Controversial Absecon Island dune building, beach replenishment project to begin next month

    (Courtesy of the Army Corps of Engineers)

    (Courtesy of the Army Corps of Engineers)

    A controversial beach replenishment and dune building project on Absecon Island will begin next month, officials announced.

    The U.S. Army Corps of Engineers last November awarded a $63.3 million contract to the Cranford, N.J. based Weeks Marine Inc.

    The work, a joint project by the New Jersey Department of Environmental Protection and the Army Corps, involves building engineering beaches and dunes in Margate and Longport and replenishing beaches in Atlantic City and Ventnor.

    “This project is vital to the protection of homes, businesses, lives and infrastructure in these Atlantic County communities,” NJDEP Commissioner Bob Martin said in a release.

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    Crews are set to begin in mid-April and finish by next October, when 3.8 million cubic yards of new sand will be throughout the engineered dune and beach system.

    The schedule is as follows:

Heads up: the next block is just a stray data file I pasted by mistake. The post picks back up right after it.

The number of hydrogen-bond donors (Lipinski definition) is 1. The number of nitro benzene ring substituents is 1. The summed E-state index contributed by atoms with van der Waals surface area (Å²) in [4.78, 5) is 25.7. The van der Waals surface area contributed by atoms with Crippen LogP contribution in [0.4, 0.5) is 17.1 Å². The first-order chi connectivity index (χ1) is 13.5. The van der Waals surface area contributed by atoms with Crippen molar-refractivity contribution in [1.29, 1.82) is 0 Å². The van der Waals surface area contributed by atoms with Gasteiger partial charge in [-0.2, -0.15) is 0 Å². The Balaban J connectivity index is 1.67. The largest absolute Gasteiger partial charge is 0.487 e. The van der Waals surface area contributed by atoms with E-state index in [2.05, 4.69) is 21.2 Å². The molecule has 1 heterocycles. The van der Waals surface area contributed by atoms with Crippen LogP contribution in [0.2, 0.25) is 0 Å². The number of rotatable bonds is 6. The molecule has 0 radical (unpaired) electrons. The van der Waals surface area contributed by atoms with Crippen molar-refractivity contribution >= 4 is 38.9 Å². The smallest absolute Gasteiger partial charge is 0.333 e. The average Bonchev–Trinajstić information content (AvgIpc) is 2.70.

Atlantic City: Mid-April through late June.
    Longport: Mid-April through late June.
    Margate: Late June through late August.
    Ventnor: Early September through early October.

    Crews will work 24 hours a day, 7 days a week and close 1,000 feet of beach at a time.

    Atlantic City will receive a 200-foot wide berm and a dune cresting nearly 15 feet above sea level, while Ventnor, Margate, and Longport will receive a 100-foot wide berm and a dune nearly 13 feet above sea level.

    The finished product will also include public access dune crossovers, sand fencing, dune grass plantings, and the repair or extension of existing storm water outfalls and drainage structures.

    The federal government is funding the initial construction in Margate and Longport through the 2013 Disaster Relief Appropriations Act. The periodic nourishment of Atlantic City and Ventnor, which began in 2004, is cost-shared, with the federal government funding 65 percent and the state covering 35 percent.

    Margate had waged a long court battle with New Jersey over eminent domain, or land seizure, to accommodate the federal protective dune project, arguing that its wooden bulkhead was sufficient to protect the city from storms. The city also had concerns about drainage and beach accessibility.

    In June 2016, the municipality decided to not appeal a judge’s ruling allowing eminent domain for the project to move forward.

    Late last year, six Margate beachfront homeowners filed a lawsuit and sought an injunction in federal court to stop the project, arguing that the design would be detrimental to their properties. 

    In February, a federal judge refused the injunction request to stop the project, rejecting the argument that the project would exacerbate flooding. The lawsuit against the project remains pending. 

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